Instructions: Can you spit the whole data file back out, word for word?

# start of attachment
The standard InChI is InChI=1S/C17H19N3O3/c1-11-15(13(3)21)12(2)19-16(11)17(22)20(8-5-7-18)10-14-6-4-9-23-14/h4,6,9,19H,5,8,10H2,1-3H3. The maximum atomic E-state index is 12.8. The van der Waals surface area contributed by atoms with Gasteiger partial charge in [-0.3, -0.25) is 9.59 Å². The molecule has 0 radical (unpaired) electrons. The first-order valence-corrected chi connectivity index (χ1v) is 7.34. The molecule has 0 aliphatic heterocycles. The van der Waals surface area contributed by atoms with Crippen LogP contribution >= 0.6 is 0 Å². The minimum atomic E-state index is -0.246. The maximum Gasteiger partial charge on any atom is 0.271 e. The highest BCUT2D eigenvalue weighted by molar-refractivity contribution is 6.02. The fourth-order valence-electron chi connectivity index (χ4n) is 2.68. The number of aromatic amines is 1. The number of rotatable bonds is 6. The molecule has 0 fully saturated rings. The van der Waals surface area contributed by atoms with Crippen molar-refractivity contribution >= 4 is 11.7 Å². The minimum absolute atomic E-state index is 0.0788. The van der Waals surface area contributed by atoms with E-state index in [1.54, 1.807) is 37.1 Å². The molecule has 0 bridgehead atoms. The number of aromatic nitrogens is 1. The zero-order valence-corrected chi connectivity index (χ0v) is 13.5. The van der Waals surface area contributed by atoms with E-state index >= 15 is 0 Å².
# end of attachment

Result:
The standard InChI is InChI=1S/C17H19N3O3/c1-11-15(13(3)21)12(2)19-16(11)17(22)20(8-5-7-18)10-14-6-4-9-23-14/h4,6,9,19H,5,8,10H2,1-3H3. The maximum atomic E-state index is 12.8. The van der Waals surface area contributed by atoms with Gasteiger partial charge in [-0.3, -0.25) is 9.59 Å². The molecule has 0 radical (unpaired) electrons. The first-order valence-corrected chi connectivity index (χ1v) is 7.34. The molecule has 0 aliphatic heterocycles. The van der Waals surface area contributed by atoms with Crippen LogP contribution >= 0.6 is 0 Å². The minimum atomic E-state index is -0.246. The maximum Gasteiger partial charge on any atom is 0.271 e. The highest BCUT2D eigenvalue weighted by molar-refractivity contribution is 6.02. The fourth-order valence-electron chi connectivity index (χ4n) is 2.68. The number of aromatic amines is 1. The number of rotatable bonds is 6. The molecule has 0 fully saturated rings. The van der Waals surface area contributed by atoms with Crippen molar-refractivity contribution >= 4 is 11.7 Å². The minimum absolute atomic E-state index is 0.0788. The van der Waals surface area contributed by atoms with E-state index in [1.54, 1.807) is 37.1 Å². The molecule has 0 bridgehead atoms. The number of aromatic nitrogens is 1. The zero-order valence-corrected chi connectivity index (χ0v) is 13.5. The van der Waals surface area contributed by atoms with E-state index >= 15 is 0 Å².